April 21, 2015
Carla Kaplan on ‘The Mitfords’
Posted on Dec 28, 2007
By Carla Kaplan
The duchess’ very British love of American kitsch is one surprise—particularly in light of Nancy’s hatred of America and all things American (“that land of dire hypocrisy, where ... no birds sing, no flowers smell, no food tastes.” But Deborah herself, or “Debo” as she is known to her sisters, is often surprising. (She is also the volume’s undeclared favorite, and her generosity of spirit, aversion to conflict, and tendency to see politics and extremism as synonymous all find favor with the editor, who happens to be the daughter-in-law of the ideologically unrepentant Diana Mosley.) While not known as a writer, Debo turns out to be almost as funny a correspondent as Nancy, Diana or Jessica, with an equally cunning eye (and ear) for telling detail. For example, from the family’s island, Inch Kenneth, to Diana in Holloway Prison (where Diana was interned during World War II because of her pro-Fascist views), for example, Deborah writes:
Muv [mother] says one can write to you at last, Oh I do so long to see your cell. I haven’t seen you or your pigs [the sisters’ term for children] for such ages that I’ve almost forgotten what you look like what with one thing and another. ...
I can’t think of anything fascinating, nothing much occurs here. Farve [father] is either in fits of gloom or terrific spirits, apparently for no reason. I hope he won’t live here alone in the winter because gloom is usually the form & what it must be like here then I can’t imagine. Lividry sets in when my goat eats his creepers etc exactly like it always did, he is an eccentric old fellow.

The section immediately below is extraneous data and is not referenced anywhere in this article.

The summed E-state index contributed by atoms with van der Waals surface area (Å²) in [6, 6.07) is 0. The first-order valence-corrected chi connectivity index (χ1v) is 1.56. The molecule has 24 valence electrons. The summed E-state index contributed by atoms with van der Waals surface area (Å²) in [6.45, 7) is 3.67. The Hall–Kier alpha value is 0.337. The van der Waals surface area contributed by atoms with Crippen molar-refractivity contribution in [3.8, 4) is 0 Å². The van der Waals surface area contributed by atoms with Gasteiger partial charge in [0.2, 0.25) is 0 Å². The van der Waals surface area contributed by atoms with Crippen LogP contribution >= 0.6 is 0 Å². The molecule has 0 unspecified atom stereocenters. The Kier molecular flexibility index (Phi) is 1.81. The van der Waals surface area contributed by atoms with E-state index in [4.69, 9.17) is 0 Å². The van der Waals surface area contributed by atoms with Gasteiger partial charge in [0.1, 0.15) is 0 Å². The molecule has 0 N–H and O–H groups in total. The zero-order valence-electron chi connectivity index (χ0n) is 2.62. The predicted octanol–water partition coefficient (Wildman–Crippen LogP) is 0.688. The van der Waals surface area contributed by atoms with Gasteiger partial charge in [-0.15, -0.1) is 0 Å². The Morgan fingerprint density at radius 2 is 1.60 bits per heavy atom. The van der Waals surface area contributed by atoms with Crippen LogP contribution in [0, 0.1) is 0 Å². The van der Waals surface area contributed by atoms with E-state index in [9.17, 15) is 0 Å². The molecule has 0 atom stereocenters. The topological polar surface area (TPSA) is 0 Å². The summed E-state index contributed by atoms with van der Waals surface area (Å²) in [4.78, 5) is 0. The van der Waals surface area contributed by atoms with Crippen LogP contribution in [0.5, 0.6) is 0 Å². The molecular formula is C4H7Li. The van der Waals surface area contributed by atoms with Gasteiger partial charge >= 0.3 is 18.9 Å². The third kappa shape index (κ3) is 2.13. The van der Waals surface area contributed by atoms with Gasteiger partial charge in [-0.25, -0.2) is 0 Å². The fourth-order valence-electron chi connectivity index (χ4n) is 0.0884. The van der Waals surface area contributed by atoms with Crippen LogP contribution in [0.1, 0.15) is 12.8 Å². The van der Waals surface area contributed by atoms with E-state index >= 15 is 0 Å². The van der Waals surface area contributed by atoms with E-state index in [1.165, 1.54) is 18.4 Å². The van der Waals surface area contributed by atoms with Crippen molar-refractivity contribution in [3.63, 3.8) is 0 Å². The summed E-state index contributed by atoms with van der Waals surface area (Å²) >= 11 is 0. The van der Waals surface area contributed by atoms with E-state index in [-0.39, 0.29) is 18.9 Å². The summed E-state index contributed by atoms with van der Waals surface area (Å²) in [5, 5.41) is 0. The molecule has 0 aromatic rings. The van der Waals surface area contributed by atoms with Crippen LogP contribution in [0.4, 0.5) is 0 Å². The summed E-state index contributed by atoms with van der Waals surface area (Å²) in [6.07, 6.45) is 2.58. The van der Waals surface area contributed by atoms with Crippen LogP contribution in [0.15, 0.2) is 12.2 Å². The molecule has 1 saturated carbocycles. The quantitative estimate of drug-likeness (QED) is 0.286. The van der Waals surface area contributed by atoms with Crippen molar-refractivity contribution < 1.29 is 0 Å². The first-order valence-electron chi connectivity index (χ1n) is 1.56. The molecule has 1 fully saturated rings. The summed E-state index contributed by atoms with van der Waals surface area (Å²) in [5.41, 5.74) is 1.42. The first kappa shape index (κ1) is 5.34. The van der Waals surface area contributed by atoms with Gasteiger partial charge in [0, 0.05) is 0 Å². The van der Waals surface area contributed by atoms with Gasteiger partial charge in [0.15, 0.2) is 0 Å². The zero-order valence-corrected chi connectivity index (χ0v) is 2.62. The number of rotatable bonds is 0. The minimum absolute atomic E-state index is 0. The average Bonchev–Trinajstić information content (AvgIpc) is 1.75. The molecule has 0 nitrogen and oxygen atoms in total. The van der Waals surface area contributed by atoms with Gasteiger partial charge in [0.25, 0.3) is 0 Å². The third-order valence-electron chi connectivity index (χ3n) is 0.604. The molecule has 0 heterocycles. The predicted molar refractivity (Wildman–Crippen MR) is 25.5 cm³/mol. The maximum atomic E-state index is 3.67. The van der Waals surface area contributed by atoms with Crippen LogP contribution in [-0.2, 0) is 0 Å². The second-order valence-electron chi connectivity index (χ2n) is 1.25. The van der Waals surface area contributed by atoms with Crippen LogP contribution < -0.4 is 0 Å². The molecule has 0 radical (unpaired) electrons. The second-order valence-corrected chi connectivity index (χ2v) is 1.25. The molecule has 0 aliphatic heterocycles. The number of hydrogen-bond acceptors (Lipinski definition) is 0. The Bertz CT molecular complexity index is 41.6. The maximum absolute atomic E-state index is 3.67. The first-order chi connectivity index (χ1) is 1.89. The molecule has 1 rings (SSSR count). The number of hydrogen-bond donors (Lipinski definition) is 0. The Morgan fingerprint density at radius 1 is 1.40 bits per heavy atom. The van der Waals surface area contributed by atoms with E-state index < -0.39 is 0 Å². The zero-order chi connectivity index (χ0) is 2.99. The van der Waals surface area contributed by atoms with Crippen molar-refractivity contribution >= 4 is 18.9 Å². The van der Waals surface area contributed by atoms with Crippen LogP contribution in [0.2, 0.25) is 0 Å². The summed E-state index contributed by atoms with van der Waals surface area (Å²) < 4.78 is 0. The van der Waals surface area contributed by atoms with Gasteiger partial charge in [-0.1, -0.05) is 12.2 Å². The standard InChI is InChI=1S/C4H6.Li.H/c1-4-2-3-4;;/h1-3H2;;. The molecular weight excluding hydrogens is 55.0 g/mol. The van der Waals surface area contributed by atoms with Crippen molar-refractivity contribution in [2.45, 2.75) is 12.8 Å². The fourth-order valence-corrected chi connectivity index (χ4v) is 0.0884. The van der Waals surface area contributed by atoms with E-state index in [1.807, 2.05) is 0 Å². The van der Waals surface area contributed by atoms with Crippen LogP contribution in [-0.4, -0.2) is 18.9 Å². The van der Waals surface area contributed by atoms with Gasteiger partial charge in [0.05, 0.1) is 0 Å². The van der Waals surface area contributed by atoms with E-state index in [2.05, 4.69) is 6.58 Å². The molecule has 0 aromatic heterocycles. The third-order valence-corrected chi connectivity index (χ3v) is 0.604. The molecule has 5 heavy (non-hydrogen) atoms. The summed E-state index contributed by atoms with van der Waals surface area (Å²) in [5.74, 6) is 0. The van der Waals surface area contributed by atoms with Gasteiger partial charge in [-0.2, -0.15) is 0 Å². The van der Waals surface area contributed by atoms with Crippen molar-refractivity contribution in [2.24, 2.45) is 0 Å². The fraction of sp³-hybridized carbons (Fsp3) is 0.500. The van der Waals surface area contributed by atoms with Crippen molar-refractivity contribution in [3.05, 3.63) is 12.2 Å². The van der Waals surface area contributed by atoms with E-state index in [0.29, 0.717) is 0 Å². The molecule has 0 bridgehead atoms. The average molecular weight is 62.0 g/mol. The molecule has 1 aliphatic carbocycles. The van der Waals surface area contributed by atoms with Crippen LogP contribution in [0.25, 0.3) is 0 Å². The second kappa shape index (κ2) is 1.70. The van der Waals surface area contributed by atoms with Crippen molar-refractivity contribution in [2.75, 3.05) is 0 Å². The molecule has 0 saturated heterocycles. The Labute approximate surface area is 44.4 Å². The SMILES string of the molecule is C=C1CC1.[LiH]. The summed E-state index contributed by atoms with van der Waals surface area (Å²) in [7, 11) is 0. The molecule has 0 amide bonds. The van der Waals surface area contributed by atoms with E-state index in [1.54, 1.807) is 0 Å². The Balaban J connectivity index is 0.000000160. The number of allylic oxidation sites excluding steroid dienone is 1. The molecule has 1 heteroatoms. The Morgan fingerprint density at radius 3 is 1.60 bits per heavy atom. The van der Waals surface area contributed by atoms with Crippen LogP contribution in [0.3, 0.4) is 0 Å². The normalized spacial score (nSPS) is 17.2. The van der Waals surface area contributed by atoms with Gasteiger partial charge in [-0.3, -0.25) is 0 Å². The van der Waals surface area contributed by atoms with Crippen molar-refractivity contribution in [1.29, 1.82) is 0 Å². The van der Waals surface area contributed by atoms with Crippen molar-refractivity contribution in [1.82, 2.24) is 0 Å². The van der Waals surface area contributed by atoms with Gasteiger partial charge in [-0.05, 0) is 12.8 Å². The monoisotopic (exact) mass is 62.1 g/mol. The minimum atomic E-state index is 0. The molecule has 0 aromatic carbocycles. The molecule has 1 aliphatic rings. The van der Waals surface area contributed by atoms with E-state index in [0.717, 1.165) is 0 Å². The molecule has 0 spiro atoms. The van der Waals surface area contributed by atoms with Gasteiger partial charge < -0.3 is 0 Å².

When we were climbing around the caves here the other day I heard the most terrifying sound just like a hermit tearing calico, it so horrified me that we haven’t been round there since. It has become the stock joke & thing to be frightened of, oh the horror.”
The sisters’ small delights are often most endearing, such as their willingness, even as distinguished middle-aged women, to make ridiculous “Boudledidge” faces and be photographed doing so (Mosley includes two absolute gems, one of Deborah and Jessica at Chatsworth and a later photo-booth one of Jessica alone), their love of sounds and nicknames (each sister had a plethora), their fondness for animals (from chickens, dogs and sheep to stray owls, backyard hedgehogs and turtles, and the miniature horses which Nancy called “insects”), and their frequent self-awareness of the many ironies of their own class and national privilege— what Deborah calls “being a pariah.”